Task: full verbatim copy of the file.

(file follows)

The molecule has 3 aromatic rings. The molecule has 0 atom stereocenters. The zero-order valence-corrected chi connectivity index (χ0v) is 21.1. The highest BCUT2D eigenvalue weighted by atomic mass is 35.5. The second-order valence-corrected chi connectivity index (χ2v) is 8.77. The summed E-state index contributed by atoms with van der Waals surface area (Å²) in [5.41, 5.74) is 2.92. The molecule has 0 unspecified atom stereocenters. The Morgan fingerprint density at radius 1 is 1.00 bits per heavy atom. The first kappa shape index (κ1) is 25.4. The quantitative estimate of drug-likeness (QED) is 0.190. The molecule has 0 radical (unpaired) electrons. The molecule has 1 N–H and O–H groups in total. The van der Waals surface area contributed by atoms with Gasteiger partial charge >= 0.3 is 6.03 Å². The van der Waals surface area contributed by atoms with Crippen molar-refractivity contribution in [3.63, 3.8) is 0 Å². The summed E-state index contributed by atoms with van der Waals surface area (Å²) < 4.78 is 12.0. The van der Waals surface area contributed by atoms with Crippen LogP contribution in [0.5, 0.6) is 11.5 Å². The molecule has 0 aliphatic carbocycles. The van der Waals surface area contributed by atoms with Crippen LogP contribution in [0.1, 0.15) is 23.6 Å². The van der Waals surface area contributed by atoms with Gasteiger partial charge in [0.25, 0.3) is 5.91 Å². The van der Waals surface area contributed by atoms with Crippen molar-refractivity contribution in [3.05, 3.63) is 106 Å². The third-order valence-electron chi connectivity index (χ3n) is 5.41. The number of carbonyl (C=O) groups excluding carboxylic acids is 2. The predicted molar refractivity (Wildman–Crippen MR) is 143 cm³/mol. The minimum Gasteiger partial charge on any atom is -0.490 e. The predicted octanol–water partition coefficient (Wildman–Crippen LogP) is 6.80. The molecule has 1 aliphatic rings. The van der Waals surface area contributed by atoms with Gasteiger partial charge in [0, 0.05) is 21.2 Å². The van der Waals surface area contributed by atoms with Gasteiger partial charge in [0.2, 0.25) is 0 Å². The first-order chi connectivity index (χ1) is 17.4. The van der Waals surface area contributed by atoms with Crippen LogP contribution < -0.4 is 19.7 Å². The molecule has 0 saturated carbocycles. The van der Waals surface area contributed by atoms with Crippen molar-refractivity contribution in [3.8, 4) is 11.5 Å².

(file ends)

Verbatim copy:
The molecule has 3 aromatic rings. The molecule has 0 atom stereocenters. The zero-order valence-corrected chi connectivity index (χ0v) is 21.1. The highest BCUT2D eigenvalue weighted by atomic mass is 35.5. The second-order valence-corrected chi connectivity index (χ2v) is 8.77. The summed E-state index contributed by atoms with van der Waals surface area (Å²) in [5.41, 5.74) is 2.92. The molecule has 0 unspecified atom stereocenters. The Morgan fingerprint density at radius 1 is 1.00 bits per heavy atom. The first kappa shape index (κ1) is 25.4. The quantitative estimate of drug-likeness (QED) is 0.190. The molecule has 0 radical (unpaired) electrons. The molecule has 1 N–H and O–H groups in total. The van der Waals surface area contributed by atoms with Gasteiger partial charge >= 0.3 is 6.03 Å². The van der Waals surface area contributed by atoms with Crippen molar-refractivity contribution in [3.63, 3.8) is 0 Å². The summed E-state index contributed by atoms with van der Waals surface area (Å²) < 4.78 is 12.0. The van der Waals surface area contributed by atoms with Crippen LogP contribution in [0.5, 0.6) is 11.5 Å². The molecule has 0 aliphatic carbocycles. The van der Waals surface area contributed by atoms with Crippen LogP contribution in [0.1, 0.15) is 23.6 Å². The van der Waals surface area contributed by atoms with Gasteiger partial charge in [0.25, 0.3) is 5.91 Å². The van der Waals surface area contributed by atoms with Crippen molar-refractivity contribution in [3.05, 3.63) is 106 Å². The third-order valence-electron chi connectivity index (χ3n) is 5.41. The number of carbonyl (C=O) groups excluding carboxylic acids is 2. The predicted molar refractivity (Wildman–Crippen MR) is 143 cm³/mol. The minimum Gasteiger partial charge on any atom is -0.490 e. The predicted octanol–water partition coefficient (Wildman–Crippen LogP) is 6.80. The molecule has 1 aliphatic rings. The van der Waals surface area contributed by atoms with Gasteiger partial charge in [0, 0.05) is 21.2 Å². The van der Waals surface area contributed by atoms with Gasteiger partial charge in [0.2, 0.25) is 0 Å². The first-order chi connectivity index (χ1) is 17.4. The van der Waals surface area contributed by atoms with Crippen LogP contribution < -0.4 is 19.7 Å². The molecule has 0 saturated carbocycles. The van der Waals surface area contributed by atoms with Crippen molar-refractivity contribution in [3.8, 4) is 11.5 Å².